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Daimler Truck has invested millions in California-based electric busmaker Proterra to help with its battery-electric development.

California is looking to keep its place as the leader for clean air initiatives after the California Air and Resource Board (CARB) voted to fully transition the state’s public bus fleet to electric power by 2040.

The unanimous vote makes California the first state to sign on to such a commitment. It’s definitely a commitment as the mandate requires the state replace more than 14,000 buses with zero-emissions models.

The plan requires state agencies that buy buses make 25% of those purchases battery-electric models between now and 2023. By 2025 that number must jump to 50% and by 2029 all buses bought must be battery-electric. 

An average city bus costs between $400,000 and $500,000, according to multiple sources and electric buses can be between $500,000 and $800,000. So this is not an inexpensive endeavor. No official price tag has been placed on this measure, but at a minimum this is a $7 billion to $12 billion expenditure over the next 20-plus years.

(Trump administration still fighting for roll back of CAFE numbers. Click Here for the story.)

Currently, there are about 130 zero-emission buses in operation in the state, officials say, and 650 more are planned to hit the road in near future.

BYD is the largest electric bus maker in the world and is likely to benefit greatly from California's new mandate.

“This is the biggest public transportation breakthrough since we switched from trolleys to diesel buses a century ago,” said Jimmy O’Dea, a senior vehicles analyst at the Union of Concerned Scientists, in a statement.

“Bus riders, bus drivers and anyone who has gulped the exhaust from a passing truck or bus knows we must do something about these vehicles. Electrifying them is a one-two punch: we reduce carbon emissions that worsen climate change and we clean up the air we breathe.”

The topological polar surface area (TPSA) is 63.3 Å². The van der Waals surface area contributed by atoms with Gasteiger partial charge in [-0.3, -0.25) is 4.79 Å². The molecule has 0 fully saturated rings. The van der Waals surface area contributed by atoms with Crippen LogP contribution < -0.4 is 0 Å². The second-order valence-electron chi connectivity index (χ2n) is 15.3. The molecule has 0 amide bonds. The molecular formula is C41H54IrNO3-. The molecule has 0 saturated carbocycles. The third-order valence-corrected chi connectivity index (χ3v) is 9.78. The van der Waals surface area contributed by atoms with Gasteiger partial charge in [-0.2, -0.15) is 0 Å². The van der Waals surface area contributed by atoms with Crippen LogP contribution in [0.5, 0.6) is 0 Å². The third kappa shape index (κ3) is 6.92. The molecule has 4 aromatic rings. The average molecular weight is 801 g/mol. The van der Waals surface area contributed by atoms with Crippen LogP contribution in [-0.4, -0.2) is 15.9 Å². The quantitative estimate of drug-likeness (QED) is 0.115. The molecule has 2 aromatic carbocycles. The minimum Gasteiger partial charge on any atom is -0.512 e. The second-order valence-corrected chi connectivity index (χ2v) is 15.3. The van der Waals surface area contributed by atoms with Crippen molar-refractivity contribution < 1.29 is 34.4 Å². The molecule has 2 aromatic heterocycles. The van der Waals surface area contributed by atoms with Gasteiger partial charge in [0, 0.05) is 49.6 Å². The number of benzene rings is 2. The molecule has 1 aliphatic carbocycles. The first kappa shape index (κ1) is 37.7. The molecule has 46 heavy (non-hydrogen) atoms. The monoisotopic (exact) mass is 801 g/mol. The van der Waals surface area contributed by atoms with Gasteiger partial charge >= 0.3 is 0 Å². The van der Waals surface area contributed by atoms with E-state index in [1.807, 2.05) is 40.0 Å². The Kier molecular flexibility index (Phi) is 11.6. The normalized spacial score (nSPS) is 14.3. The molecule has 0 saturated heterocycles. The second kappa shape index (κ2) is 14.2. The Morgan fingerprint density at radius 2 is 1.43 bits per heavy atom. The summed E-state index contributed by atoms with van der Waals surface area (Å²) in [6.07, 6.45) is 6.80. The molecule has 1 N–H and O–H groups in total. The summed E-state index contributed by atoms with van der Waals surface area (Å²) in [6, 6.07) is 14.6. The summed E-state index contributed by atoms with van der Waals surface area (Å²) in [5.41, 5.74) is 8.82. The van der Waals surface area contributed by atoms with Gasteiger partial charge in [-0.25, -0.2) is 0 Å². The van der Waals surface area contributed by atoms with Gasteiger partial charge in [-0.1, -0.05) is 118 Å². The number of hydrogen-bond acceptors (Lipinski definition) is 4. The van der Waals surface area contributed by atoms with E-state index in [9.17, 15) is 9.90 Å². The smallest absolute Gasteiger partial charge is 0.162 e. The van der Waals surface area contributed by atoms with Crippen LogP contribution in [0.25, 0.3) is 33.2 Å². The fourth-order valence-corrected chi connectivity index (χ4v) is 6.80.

(Click Here for more about California thumbing its nose at Trump on Clean Air Standard.)

Vehicles are responsible for about 40% of the state’s greenhouse gas emissions, 80% of oxides of nitrogen (a key ingredient of smog) and 90% of diesel particulate matter, the Los Angeles Times reported. Switching to zero-emission vehicles would dramatically reduce pollution and greenhouse gases responsible for global warming.

While the plan may seem daunting, the city of Shenzen, China, just completed the conversion of 16,000 buses to all-electric. The city of 11.9 million people is not only seeing air quality improve, but there are other benefits to the switch.

The sound pollution went down as the vehicle make no noise during operation. Also, they eliminated the cost of diesel fuel, which is more expensive than electricity, and the buses are cheaper to maintain, so in the long run it may not only improve the health and welfare of Californians, it may add to their pocketbooks as well.

(California pushes ahead with promotion of zero-emission vehicles. Click Here for the story.)

Another potential benefit is where the buses may come from. Currently, Chinese-owned BYD is the world’s largest producer of battery-electric buses; however, there is a company in California, Proterra, that also makes buses in the state so some of those expenditures are likely to stay at home.

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